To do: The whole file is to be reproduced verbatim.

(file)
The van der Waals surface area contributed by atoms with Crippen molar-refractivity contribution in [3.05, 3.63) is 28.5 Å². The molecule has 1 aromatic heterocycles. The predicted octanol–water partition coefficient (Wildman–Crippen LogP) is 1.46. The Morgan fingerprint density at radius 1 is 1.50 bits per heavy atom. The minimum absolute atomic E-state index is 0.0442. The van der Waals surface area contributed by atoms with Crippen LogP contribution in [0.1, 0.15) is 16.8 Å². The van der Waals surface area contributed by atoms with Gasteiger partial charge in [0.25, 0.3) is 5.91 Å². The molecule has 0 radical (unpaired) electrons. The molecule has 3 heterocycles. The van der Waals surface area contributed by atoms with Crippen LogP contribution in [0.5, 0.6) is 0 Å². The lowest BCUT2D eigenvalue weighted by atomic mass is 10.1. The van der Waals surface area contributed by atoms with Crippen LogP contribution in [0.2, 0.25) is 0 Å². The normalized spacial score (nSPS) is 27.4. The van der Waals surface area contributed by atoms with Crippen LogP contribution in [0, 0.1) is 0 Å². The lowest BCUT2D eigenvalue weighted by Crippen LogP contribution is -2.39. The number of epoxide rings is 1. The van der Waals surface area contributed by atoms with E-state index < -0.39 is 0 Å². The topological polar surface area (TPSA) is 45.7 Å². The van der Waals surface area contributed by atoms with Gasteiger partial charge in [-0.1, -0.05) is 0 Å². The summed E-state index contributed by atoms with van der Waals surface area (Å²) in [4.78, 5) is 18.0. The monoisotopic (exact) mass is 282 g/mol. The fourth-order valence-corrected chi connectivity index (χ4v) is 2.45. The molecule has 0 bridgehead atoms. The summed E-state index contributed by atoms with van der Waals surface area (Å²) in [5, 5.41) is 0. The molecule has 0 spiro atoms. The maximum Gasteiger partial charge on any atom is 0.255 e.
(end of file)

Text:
The van der Waals surface area contributed by atoms with Crippen molar-refractivity contribution in [3.05, 3.63) is 28.5 Å². The molecule has 1 aromatic heterocycles. The predicted octanol–water partition coefficient (Wildman–Crippen LogP) is 1.46. The Morgan fingerprint density at radius 1 is 1.50 bits per heavy atom. The minimum absolute atomic E-state index is 0.0442. The van der Waals surface area contributed by atoms with Crippen LogP contribution in [0.1, 0.15) is 16.8 Å². The van der Waals surface area contributed by atoms with Gasteiger partial charge in [0.25, 0.3) is 5.91 Å². The molecule has 0 radical (unpaired) electrons. The molecule has 3 heterocycles. The van der Waals surface area contributed by atoms with Crippen LogP contribution in [0.5, 0.6) is 0 Å². The lowest BCUT2D eigenvalue weighted by atomic mass is 10.1. The van der Waals surface area contributed by atoms with Crippen LogP contribution in [0.2, 0.25) is 0 Å². The normalized spacial score (nSPS) is 27.4. The van der Waals surface area contributed by atoms with Crippen LogP contribution in [0, 0.1) is 0 Å². The lowest BCUT2D eigenvalue weighted by Crippen LogP contribution is -2.39. The number of epoxide rings is 1. The van der Waals surface area contributed by atoms with E-state index < -0.39 is 0 Å². The topological polar surface area (TPSA) is 45.7 Å². The van der Waals surface area contributed by atoms with Gasteiger partial charge in [-0.1, -0.05) is 0 Å². The summed E-state index contributed by atoms with van der Waals surface area (Å²) in [4.78, 5) is 18.0. The monoisotopic (exact) mass is 282 g/mol. The fourth-order valence-corrected chi connectivity index (χ4v) is 2.45. The molecule has 0 bridgehead atoms. The summed E-state index contributed by atoms with van der Waals surface area (Å²) in [5, 5.41) is 0. The molecule has 0 spiro atoms. The maximum Gasteiger partial charge on any atom is 0.255 e.